The reconciliation process and the concomitant disarmament of the PKK has been troubled by two developments. The first one was the Dec. 17 operation of 2014. Although Recep Tayyip Erdoğan was still prime minister at the time, Gülen Movement-affiliated prosecutors cited him as "the-then prime minister" in the Dec. 17 case files, in the hope of overthrowing the government with the documents. This triggered a great political crisis. The process, fraught with uncertainty, also confused the PKK, who put the idea of reconciliation into cold storage after the Dec. 17 operation. It suspended the process until such a time as the victors of this political war in Turkey would emerge. If things had gone as planned by the Gülenists, the reconciliation process might have collapsed.
The second development that confused the PKK was the picture that emerged in Syria. The withdrawal from northern Syria by President Bashar Assad, the establishment of cantons there by the PKK-affiliated Democratic Union Party (PYD), ever increasing uncertainty in Syria, the Islamic State of Iraq and al-Sham's (ISIS) offensive on Kobani and other subsequent developments further alienated the PKK senior leadership in the Qandil Mountains from the reconciliation process. According to the PKK leadership, it was not feasible for the organization to lay down its arms at a time when chaos prevailed in Syria. When ISIS attempted to seize Kobani, PKK sympathizers in Turkey did not hesitate to set the streets on fire. During the Oct. 6-8 protests, 52 people lost their lives and the reconciliation process almost came to an end.It goes without saying that the Oct. 6-8 incidents undermined the public's faith in peace, since the events generated a great disappointment among people who had set their hearts on peace. Perhaps because of this, the reconciliation process suffered a four-month interruption. It seems that serious negotiations were held between the government and the Peoples' Democratic Party (HDP) within this period, even though they were not disclosed to the public. Following these intense talks, a declaration was delivered at Dolmabahçe Palace in Istanbul on Feb. 28. The HDP delegation that met with Deputy Prime Minister Yalçın Akdoğan read out a message from jailed PKK leader Abdullah Öcalan, who called on the organization to lay down its arms. Although this message was read out with a delay of 20 days due to the objections of the PKK leadership, it was nevertheless a historic call, and now the reconciliation process is back on track.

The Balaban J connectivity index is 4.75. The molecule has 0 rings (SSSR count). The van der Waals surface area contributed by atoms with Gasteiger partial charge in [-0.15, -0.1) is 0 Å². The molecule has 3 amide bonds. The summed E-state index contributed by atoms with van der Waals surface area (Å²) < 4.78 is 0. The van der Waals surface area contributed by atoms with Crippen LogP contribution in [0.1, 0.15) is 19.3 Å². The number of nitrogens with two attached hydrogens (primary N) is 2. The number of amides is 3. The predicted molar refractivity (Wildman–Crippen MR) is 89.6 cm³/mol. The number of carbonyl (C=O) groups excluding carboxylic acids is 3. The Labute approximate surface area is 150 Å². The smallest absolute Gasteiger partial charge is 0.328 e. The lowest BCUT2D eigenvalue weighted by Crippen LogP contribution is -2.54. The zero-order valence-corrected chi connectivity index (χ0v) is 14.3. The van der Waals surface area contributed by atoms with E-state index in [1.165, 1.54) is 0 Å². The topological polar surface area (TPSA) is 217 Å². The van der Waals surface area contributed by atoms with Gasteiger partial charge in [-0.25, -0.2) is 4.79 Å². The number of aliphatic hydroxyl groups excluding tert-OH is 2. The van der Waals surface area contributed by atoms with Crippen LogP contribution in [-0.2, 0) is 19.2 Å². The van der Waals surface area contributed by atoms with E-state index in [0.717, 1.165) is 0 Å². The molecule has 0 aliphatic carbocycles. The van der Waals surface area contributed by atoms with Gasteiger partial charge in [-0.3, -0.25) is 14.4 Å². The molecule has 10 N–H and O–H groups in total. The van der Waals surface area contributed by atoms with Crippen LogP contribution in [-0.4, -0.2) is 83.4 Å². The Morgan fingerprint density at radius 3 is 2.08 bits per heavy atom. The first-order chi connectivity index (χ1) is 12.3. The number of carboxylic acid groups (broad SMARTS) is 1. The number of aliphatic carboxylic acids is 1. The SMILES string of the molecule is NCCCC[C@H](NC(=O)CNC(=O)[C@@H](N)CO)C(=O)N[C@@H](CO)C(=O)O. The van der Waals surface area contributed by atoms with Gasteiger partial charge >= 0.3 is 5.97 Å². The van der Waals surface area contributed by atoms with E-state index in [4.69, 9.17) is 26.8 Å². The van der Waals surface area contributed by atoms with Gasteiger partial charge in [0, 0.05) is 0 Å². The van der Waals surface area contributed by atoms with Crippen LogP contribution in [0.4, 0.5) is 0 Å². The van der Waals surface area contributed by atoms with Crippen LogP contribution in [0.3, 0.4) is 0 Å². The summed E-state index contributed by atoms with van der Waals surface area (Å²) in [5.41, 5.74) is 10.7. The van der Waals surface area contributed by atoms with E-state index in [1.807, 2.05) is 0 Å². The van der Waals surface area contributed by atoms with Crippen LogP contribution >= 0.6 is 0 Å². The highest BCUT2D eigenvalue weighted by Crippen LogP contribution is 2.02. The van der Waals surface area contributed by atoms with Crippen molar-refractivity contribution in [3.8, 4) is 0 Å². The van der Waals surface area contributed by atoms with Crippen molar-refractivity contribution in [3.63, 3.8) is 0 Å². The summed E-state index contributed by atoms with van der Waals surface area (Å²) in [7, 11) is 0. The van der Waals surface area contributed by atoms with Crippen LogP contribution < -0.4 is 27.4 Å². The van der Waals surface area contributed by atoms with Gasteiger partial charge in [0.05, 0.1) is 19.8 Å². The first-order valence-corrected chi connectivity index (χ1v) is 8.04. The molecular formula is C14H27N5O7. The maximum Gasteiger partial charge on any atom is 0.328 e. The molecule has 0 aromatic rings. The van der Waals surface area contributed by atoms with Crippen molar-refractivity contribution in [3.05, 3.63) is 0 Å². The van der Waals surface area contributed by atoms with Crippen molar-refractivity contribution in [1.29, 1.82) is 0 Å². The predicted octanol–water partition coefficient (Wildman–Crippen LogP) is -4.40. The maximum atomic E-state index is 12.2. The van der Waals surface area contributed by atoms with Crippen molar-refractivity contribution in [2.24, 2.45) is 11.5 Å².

What is being discussed on the heels of this call is the question of which steps will be taken in the short run. In a recent news report I compiled for Sabah daily, I cited that the government will take three steps as part of the process. Let us take a look at the particulars of these steps that are now becoming clear.
As the first step, five prisoners who are jailed on İmralı Island with Öcalan will be replaced with five others – a demand that had been put forth by Öcalan. Let me share some information that has not been disclosed to the public. The five prisoners who will be sent to İmralı have been determined. The HDP also proposed names, but two of them were not endorsed by the government. The list of five prisoners has been put into its final form and has been examined by the National Intelligence Organization (MİT). Sources say that the list awaits confirmation before being implemented. Who these five prisoners are is kept secret, and it is said that they are not figures known to the public.
The second step concerns the formation of a monitoring board that is expected to keep an impartial eye on the course of the reconciliation process. It is said that some celebrities will be included in the monitoring commission – a rumor that has not been confirmed by sources. The current formula of who will constitute the monitoring board points to the Wisemen Committee. For the moment, the government is studying the formula of appointing the regional heads of the Wisemen Committee as board members.
As the third step, 20 to 40 PKK-affiliated prisoners who are ill will be released. This step requires no legislative amendments since a law enacted in 2013 allows the release of sick inmates via a decision of the Institute of Forensic Medicine. It seems that this step will also be taken soon.
The actualization of all these steps will manifest the government's goodwill concerning the reconciliation process. We need to wait until the June 7 general elections, which will be another stepping stone, to advance the reconciliation process. If the ruling Justice and Development Party (AK Party) can form a quorum of parliamentarians in the elections, a new constitution will be brought to the agenda. I suggest that many elements that will expedite the reconciliation process will be discussed as part of a new constitution.